Skip to main content

Editor’s Note: Hart wants everyone to know that Charles Magill, the founding editor of The Nevada Sagebrush, studied mining engineering. 

The Mackay Muckers, one of University of Nevada, Reno’s best and most unknown sports teams, is set for a world championship in Montana from March 20 to 23. However, the Muckers, unlike their more visible compatriots in baseball, aren’t after home runs. This is a whole different ball game: competitive mining. 

In Australia last year, its women’s division won four out of seven events — and all three of its divisions clinched best times overall. 

“That one was very impressive for all of us,” said Natalie Rubio, the team’s president. With formidable contenders from other schools, last year’s performance exceeded even the team’s highest expectations. 

Zoe Malen/Nevada Sagebrush
Natalie Rubio, the team’s president, poses for a portrait during Saturday practice Feb. 9.

This year, the seven events will test the Muckers in everything from strength and coordination to the proper use of hand tools. 

“We always get a side-eye look at Club Fair,” Rubio said. “Like, you guys shovel dirt for fun?” 

In short, yes, but that’s only one of seven events that brings the Muckers — and anyone else they can convince to give it a try — to their practice field on north campus. Regular practice starts bright and early at 8 a.m. on Saturdays, close enough to the baseball field that its speakers provide the soundtrack. 

For mucking, as it’s called, you’re on a team of five rushing to fill a cart with dirt as quickly as possible, then run it down a track and back again. Two team members are screeders, which is what Rubio does in mucking: she packs the corners and makes sure the dirt is level. As is true for the other events, speed is of the essence, but penalties will really get you.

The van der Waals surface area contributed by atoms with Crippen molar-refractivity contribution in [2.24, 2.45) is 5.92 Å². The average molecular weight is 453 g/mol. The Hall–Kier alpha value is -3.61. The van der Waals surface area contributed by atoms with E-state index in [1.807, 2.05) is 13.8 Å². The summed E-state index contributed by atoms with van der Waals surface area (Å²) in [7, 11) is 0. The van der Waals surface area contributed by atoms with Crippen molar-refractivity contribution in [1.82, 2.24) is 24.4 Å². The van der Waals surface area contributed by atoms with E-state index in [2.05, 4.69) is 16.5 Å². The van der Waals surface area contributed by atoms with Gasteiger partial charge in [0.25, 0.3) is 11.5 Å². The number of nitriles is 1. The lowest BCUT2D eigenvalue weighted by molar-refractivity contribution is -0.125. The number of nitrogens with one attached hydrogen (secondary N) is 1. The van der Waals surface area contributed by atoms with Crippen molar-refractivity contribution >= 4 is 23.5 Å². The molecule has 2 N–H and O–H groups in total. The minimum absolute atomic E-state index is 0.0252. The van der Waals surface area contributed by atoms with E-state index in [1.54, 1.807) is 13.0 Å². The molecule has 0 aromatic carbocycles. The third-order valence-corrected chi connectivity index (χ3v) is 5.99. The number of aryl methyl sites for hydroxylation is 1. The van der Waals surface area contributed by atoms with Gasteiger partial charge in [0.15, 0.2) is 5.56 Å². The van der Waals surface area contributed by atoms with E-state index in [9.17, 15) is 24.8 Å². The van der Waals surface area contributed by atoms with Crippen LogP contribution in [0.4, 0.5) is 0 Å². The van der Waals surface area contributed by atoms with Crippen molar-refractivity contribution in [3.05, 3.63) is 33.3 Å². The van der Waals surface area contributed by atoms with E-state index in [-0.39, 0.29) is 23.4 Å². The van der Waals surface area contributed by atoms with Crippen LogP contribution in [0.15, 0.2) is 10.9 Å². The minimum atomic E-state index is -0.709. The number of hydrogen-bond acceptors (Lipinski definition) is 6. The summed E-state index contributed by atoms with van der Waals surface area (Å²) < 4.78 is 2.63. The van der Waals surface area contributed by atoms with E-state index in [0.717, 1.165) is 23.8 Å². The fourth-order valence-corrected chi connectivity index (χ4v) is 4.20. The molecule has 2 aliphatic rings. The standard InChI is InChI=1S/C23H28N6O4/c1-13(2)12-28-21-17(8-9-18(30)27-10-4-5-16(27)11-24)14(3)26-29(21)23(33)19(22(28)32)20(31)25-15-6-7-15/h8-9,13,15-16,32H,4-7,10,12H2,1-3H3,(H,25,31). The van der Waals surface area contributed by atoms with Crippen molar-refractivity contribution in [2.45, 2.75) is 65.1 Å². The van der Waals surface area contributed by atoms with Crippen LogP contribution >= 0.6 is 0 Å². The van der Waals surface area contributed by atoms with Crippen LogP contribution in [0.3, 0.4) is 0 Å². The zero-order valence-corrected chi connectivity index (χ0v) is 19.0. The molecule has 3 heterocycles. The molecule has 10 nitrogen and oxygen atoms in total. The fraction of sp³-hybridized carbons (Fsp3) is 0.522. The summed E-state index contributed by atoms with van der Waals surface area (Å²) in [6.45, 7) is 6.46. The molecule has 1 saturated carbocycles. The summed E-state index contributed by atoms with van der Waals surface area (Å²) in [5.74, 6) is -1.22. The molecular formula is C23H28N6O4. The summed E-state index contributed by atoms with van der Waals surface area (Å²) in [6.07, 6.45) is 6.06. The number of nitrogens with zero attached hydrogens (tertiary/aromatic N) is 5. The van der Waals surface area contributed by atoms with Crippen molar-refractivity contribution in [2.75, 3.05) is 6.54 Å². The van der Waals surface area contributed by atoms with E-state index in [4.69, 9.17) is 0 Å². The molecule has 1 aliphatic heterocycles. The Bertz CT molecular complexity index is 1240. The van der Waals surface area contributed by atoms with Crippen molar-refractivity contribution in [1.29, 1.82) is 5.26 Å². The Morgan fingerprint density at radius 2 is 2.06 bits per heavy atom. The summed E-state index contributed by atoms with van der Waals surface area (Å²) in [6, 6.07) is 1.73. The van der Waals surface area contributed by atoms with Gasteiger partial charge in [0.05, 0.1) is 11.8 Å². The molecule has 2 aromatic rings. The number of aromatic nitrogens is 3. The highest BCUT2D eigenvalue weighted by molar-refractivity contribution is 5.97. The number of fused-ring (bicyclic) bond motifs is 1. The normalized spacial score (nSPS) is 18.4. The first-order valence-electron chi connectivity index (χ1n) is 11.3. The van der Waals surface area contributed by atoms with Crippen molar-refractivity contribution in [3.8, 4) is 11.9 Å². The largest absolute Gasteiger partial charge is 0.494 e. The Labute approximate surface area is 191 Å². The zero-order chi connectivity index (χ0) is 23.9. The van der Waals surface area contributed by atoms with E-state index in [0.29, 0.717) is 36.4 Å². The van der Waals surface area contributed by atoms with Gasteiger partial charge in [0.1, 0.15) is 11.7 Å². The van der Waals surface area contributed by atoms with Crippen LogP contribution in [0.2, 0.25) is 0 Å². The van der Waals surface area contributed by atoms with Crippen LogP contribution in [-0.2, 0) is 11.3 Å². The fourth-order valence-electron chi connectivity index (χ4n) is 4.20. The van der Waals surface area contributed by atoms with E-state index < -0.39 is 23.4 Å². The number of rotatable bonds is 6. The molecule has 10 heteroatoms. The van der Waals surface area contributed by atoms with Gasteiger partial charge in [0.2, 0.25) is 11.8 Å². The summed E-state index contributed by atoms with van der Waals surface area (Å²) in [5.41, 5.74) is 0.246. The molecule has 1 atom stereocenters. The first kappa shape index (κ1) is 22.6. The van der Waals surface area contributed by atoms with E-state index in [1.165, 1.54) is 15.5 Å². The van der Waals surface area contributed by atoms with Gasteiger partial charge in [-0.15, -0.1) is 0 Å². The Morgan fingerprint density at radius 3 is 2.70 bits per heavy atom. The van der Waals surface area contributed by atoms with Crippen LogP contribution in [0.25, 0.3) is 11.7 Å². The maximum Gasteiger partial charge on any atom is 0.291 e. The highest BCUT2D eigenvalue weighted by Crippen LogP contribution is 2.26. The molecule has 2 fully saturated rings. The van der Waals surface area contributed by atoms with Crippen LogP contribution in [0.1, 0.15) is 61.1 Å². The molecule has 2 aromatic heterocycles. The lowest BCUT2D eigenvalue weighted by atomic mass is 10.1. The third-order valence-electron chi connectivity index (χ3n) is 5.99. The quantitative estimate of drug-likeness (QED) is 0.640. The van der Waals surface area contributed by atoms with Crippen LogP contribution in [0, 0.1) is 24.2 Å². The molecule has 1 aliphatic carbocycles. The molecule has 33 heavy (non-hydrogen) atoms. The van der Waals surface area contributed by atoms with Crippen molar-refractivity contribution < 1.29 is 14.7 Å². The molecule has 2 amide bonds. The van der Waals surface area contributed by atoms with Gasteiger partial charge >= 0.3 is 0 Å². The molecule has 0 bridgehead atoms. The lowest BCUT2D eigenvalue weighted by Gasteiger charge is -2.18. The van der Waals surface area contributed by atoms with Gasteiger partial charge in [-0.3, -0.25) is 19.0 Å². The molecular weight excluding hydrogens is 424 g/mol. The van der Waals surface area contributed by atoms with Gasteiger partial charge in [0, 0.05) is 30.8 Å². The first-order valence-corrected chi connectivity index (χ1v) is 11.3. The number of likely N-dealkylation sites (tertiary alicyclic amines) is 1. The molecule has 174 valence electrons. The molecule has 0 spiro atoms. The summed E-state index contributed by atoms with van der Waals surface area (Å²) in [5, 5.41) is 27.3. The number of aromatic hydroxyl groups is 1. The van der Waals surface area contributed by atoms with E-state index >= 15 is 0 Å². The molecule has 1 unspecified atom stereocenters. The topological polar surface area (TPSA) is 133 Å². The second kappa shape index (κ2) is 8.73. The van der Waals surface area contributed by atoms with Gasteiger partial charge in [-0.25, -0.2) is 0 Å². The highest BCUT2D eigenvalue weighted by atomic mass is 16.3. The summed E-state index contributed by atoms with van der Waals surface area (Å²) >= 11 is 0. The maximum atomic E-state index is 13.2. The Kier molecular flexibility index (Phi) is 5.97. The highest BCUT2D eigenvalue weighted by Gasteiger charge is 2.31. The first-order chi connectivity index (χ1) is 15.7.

Zoe Malen/Nevada Sagebrush
Members of the Mackay Muckers take a breather during practice. The cart they use for mucking practice sits in the foreground, to the right.

Gold pan is the favorite of Gabrielle Azevedo, a third-year member. The event, which uses five copper BB pellets per participant to simulate what would’ve been gold for miners of yore, is absolutely crawling with penalties. 

“If you lose a BB, that’s a five minute penalty for each one,” Azevedo said. “It can be a little scary, because if you think about it, if you lose all five — that’s 25 minutes added to your team’s score.” 

This, Rubio explained, makes it all the more impressive that UNR’s women’s division took home a first in gold panning last year.

“We were able to just get five minutes flat between all of our members,” Rubio said. 

With five members per team in the mini-gold rush at once, that’s a zero-penalty performance from everyone, averaging a minute’s time each. 

Azevedo and Rubio’s other, shared favorite is hand-steel. It’s a drilling event that’s recorded in dozens of holes across the Muckers’ concrete practice blocks. 

“It’s basically just having a piece of steel and a hammer and drilling until your time’s up,” Rubio explained. “It’s fun! It’s scary at first, like everybody is always afraid of hitting your hand and everything … but it’s nice, if you’re having a bad day, just go out to the field and pound some steel. You’ll feel a lot better after!” 

For Azevedo, it’s a thrilling challenge of endurance.

“You have to go fast,” Azevedo said, “but not use all of your energy at once. In hand steel, you’re going for two minutes straight. The first time I did it, I barely went a minute and I was already, like dead. My arms … especially with a four pound hammer.” 

In hand steel, strength also meets precision. You and your team are scored based on how deep each of you can drill, but it doesn’t count if the depth is bent or crooked.